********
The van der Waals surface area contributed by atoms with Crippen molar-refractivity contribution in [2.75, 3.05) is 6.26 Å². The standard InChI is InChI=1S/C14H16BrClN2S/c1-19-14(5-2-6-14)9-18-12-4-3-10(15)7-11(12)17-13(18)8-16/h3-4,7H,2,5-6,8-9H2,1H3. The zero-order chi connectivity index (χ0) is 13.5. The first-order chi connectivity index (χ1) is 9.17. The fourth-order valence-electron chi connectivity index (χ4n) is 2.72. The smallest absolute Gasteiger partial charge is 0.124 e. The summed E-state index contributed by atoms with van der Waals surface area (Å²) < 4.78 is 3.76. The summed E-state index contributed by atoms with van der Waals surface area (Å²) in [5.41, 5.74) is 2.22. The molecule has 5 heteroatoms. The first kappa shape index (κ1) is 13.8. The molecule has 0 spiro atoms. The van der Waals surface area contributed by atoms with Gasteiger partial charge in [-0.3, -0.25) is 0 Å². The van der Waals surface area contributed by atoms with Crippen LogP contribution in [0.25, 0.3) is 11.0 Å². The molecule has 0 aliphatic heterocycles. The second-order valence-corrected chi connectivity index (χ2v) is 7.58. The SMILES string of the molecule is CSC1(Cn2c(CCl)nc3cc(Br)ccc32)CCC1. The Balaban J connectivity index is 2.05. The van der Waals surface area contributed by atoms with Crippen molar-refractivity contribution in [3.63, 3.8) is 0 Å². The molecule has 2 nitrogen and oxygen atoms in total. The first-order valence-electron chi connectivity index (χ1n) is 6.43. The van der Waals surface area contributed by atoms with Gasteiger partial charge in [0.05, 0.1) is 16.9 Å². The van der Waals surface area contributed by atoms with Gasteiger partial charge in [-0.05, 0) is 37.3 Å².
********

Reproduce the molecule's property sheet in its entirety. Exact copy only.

The van der Waals surface area contributed by atoms with Crippen molar-refractivity contribution in [2.75, 3.05) is 6.26 Å². The standard InChI is InChI=1S/C14H16BrClN2S/c1-19-14(5-2-6-14)9-18-12-4-3-10(15)7-11(12)17-13(18)8-16/h3-4,7H,2,5-6,8-9H2,1H3. The zero-order chi connectivity index (χ0) is 13.5. The first-order chi connectivity index (χ1) is 9.17. The fourth-order valence-electron chi connectivity index (χ4n) is 2.72. The smallest absolute Gasteiger partial charge is 0.124 e. The summed E-state index contributed by atoms with van der Waals surface area (Å²) < 4.78 is 3.76. The summed E-state index contributed by atoms with van der Waals surface area (Å²) in [5.41, 5.74) is 2.22. The molecule has 5 heteroatoms. The first kappa shape index (κ1) is 13.8. The molecule has 0 spiro atoms. The van der Waals surface area contributed by atoms with Gasteiger partial charge in [-0.3, -0.25) is 0 Å². The van der Waals surface area contributed by atoms with Crippen LogP contribution in [0.25, 0.3) is 11.0 Å². The molecule has 0 aliphatic heterocycles. The second-order valence-corrected chi connectivity index (χ2v) is 7.58. The SMILES string of the molecule is CSC1(Cn2c(CCl)nc3cc(Br)ccc32)CCC1. The Balaban J connectivity index is 2.05. The van der Waals surface area contributed by atoms with Crippen molar-refractivity contribution in [3.63, 3.8) is 0 Å². The molecule has 2 nitrogen and oxygen atoms in total. The first-order valence-electron chi connectivity index (χ1n) is 6.43. The van der Waals surface area contributed by atoms with Gasteiger partial charge in [0.05, 0.1) is 16.9 Å². The van der Waals surface area contributed by atoms with Gasteiger partial charge in [-0.05, 0) is 37.3 Å².